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House of Commons Hansard
x
23 March 2010
Volume 508
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To ask the Secretary of State for Justice whether individuals with a past conviction for an offence of buggery are required to declare the conviction when applying to work with a charity involved with vulnerable people after the offence is (a) spent and (b) deleted; and if he will make a statement. [322868]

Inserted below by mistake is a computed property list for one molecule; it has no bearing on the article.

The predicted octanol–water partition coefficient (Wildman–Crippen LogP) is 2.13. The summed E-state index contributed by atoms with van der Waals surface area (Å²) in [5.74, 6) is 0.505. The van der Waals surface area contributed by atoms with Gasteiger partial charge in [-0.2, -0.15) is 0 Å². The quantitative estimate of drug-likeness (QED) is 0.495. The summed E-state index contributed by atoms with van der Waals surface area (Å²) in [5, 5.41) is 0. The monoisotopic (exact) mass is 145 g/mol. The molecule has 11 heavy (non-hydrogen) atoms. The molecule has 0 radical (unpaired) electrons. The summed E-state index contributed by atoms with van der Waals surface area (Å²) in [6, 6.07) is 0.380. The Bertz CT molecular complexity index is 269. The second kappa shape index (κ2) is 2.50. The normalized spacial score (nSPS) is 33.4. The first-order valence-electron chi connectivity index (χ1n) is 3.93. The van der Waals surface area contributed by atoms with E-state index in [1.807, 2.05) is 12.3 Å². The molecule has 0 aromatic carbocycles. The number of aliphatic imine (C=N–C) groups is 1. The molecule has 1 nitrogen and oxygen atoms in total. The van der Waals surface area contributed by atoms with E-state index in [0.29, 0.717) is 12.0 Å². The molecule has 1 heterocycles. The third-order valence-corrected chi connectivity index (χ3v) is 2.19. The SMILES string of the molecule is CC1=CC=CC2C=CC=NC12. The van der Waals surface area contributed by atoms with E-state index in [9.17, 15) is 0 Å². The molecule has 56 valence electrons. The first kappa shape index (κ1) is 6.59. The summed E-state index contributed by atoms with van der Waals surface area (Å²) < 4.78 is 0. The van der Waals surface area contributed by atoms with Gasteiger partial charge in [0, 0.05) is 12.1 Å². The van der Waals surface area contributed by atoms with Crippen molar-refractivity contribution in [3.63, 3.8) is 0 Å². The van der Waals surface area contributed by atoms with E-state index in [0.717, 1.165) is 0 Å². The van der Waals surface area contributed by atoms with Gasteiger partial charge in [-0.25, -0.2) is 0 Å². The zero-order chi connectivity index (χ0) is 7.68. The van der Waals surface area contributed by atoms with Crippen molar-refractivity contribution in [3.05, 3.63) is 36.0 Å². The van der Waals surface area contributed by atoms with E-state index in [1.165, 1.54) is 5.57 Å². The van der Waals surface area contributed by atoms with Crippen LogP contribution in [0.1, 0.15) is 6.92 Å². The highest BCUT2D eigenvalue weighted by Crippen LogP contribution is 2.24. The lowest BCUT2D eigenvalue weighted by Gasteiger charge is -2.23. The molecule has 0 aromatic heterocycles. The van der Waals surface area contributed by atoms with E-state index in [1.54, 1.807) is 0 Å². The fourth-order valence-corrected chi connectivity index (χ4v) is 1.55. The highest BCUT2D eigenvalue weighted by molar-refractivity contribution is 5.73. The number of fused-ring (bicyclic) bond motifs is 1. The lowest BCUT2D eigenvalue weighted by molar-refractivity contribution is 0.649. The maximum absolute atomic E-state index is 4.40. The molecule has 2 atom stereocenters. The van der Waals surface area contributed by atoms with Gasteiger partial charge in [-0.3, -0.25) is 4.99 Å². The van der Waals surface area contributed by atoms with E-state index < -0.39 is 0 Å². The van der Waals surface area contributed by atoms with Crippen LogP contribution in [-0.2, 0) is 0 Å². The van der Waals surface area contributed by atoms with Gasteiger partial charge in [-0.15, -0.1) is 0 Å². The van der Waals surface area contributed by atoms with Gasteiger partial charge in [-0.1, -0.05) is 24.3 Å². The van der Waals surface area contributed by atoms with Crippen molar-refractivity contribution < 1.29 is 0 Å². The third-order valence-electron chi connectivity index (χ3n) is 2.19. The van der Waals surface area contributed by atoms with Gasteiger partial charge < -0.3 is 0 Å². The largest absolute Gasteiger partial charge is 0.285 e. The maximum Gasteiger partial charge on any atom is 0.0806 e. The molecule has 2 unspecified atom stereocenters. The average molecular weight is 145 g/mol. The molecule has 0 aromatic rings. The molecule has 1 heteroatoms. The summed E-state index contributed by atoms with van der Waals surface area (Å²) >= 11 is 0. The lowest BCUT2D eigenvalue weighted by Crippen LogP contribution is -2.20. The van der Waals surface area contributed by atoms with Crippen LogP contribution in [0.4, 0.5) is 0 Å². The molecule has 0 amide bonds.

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The law currently requires individuals to declare all spent convictions where they are applying to work with vulnerable people as this is an area of activity falling within the Exceptions Order to the Rehabilitation of Offenders Act 1974. This obligation applies even if the conviction has been deleted from the Police National Computer. We are aware that a conviction for buggery, before aspects of the offence were decriminalised, may relate to consensual homosexual conduct between adults. Therefore, it is our intention to bring forward an amendment to the Exceptions Order so that an individual does not have to disclose a conviction for buggery where this was for behaviour which has subsequently been decriminalised. However, elements of the offence of buggery under the Sexual Offences Act 1956 remain criminal today; therefore the amendment will not affect the obligation to declare a conviction for buggery where the behaviour which attracted the conviction would still be a criminal offence.